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Future Tense: The Coming World Order

by Gwynne Dyer

The growing space on bookstore shelves dedicated to events related to 9/11, Bush administration malfeasance, and the war in Iraq will benefit from Gwynne Dyer’s Future Tense, a good primer for the political novice gingerly negotiating the complicated world of global politics.

Dyer is a prolific writer whose newspaper column, frequent television appearances, and previous books are marked by a sardonic wit and biting cynicism rare in Canadian non-fiction. His no-nonsense approach continues to combine humour, hard-hitting analysis, and provocative challenges to those tempted to buy into various party lines that dot the political spectrum.

Dyer takes on sacred cows of the left and right as he attempts to place the bombing of Afghanistan and the occupation of Iraq into their proper historical context. He refuses to reduce the causes of such world-shaking events to the bumper sticker slogans of oil lust or foreign currency concerns, taking the time instead to paint the complex canvas that forms their true backdrop.

Dyer’s bleak view of the choices facing the 21st-century world is framed by an analysis of the Bush administration’s neoconservative roots in such groups as the Project for a New American Century (a right-wing think tank whose members populate the U.S. administration) and the small band of Islamists who feed off U.S. imperial adventures to expand their ranks. Dyer sees a symbiotic relationship, with neither side able to thrive without the other in a dangerous spiral that has not yet spun completely out of control.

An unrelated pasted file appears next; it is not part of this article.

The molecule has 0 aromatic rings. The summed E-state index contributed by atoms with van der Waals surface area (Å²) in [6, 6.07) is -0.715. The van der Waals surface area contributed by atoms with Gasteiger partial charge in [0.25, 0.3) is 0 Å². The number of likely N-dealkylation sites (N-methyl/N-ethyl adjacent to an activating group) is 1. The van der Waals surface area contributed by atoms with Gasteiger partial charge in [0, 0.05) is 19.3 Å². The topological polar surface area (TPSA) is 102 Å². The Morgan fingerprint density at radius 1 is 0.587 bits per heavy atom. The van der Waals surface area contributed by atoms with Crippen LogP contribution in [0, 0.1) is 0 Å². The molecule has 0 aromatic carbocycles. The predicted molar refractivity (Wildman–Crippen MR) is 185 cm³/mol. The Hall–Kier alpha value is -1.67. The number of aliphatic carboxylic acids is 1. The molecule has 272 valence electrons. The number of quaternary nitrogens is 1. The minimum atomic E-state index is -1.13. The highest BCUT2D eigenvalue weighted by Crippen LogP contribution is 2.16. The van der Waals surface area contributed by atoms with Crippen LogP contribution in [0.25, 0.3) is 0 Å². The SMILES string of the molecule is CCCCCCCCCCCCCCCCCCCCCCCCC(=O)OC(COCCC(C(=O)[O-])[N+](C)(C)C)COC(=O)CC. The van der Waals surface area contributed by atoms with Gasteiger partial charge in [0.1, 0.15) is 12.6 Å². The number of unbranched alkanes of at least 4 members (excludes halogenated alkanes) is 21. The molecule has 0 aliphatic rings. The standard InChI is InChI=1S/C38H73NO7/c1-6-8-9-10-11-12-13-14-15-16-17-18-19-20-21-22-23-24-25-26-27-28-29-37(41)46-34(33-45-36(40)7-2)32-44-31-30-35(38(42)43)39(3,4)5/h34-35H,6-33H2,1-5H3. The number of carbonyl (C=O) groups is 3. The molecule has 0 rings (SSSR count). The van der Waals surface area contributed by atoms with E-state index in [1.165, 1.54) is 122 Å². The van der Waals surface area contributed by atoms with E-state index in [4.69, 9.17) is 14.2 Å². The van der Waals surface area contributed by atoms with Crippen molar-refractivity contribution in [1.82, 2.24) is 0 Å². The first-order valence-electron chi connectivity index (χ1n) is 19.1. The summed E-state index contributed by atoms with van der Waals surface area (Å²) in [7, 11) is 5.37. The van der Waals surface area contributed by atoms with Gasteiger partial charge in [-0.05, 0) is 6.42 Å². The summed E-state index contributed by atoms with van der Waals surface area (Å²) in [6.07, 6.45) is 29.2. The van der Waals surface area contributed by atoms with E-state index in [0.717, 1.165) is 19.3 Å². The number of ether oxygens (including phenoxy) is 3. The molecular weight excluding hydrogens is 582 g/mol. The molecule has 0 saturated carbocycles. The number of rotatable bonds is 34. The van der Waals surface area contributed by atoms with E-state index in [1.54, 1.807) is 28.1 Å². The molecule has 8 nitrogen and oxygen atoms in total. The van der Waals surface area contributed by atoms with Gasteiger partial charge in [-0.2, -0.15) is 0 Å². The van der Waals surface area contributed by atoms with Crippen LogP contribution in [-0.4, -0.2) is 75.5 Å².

Dyer can be arrogant, in a charming sort of way, yet some readers might find his occasionally undocumented assertions just as difficult to swallow as the line coming out of the White House. While he is a master at getting to the roots of a particular issue (“terrorism is a technique, not an ideology or a country,” he points out, a phenomenon which kills fewer people annually than lightning strikes), a bit more documentation would have helped his case.

Dyer’s analysis also falls apart in places in his conclusion, in which he tries to convince readers that world events were going fairly well pre-Bush, and that the post-Second World War order, while no doubt bad for the millions of U.S. foreign policy victims from Vietnam to El Salvador to South Africa, was the best geopolitical scenario humanity could hope for. It’s an odd end to what is an otherwise worthwhile journey.